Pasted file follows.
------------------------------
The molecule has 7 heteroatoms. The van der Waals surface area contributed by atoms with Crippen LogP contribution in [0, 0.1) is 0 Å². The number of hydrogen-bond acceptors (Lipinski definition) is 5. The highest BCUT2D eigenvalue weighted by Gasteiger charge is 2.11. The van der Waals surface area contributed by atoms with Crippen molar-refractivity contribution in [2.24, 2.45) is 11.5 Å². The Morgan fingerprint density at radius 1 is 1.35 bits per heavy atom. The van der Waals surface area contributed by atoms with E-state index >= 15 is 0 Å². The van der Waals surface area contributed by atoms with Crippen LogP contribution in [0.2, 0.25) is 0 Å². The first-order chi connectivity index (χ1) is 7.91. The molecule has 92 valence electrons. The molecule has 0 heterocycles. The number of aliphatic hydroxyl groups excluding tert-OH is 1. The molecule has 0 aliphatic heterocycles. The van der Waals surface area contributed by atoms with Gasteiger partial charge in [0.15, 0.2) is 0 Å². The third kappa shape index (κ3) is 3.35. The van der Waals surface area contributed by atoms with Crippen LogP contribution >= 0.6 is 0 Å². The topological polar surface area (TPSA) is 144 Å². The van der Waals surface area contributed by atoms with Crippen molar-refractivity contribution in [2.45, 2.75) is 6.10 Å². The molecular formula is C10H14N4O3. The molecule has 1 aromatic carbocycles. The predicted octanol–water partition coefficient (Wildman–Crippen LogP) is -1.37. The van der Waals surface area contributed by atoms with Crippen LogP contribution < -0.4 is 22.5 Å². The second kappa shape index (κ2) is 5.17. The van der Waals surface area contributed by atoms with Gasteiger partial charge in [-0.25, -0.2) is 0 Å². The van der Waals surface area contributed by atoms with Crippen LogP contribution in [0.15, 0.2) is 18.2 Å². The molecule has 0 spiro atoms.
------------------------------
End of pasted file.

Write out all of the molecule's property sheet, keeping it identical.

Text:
The molecule has 7 heteroatoms. The van der Waals surface area contributed by atoms with Crippen LogP contribution in [0, 0.1) is 0 Å². The number of hydrogen-bond acceptors (Lipinski definition) is 5. The highest BCUT2D eigenvalue weighted by Gasteiger charge is 2.11. The van der Waals surface area contributed by atoms with Crippen molar-refractivity contribution in [2.24, 2.45) is 11.5 Å². The Morgan fingerprint density at radius 1 is 1.35 bits per heavy atom. The van der Waals surface area contributed by atoms with E-state index >= 15 is 0 Å². The van der Waals surface area contributed by atoms with Crippen LogP contribution in [0.2, 0.25) is 0 Å². The first-order chi connectivity index (χ1) is 7.91. The molecule has 92 valence electrons. The molecule has 0 heterocycles. The number of aliphatic hydroxyl groups excluding tert-OH is 1. The molecule has 0 aliphatic heterocycles. The van der Waals surface area contributed by atoms with Gasteiger partial charge in [0.15, 0.2) is 0 Å². The third kappa shape index (κ3) is 3.35. The van der Waals surface area contributed by atoms with Crippen LogP contribution >= 0.6 is 0 Å². The topological polar surface area (TPSA) is 144 Å². The van der Waals surface area contributed by atoms with Crippen molar-refractivity contribution in [2.45, 2.75) is 6.10 Å². The molecular formula is C10H14N4O3. The molecule has 1 aromatic carbocycles. The predicted octanol–water partition coefficient (Wildman–Crippen LogP) is -1.37. The van der Waals surface area contributed by atoms with Crippen LogP contribution < -0.4 is 22.5 Å². The second kappa shape index (κ2) is 5.17. The van der Waals surface area contributed by atoms with Gasteiger partial charge in [-0.25, -0.2) is 0 Å². The van der Waals surface area contributed by atoms with Crippen LogP contribution in [0.15, 0.2) is 18.2 Å². The molecule has 0 spiro atoms.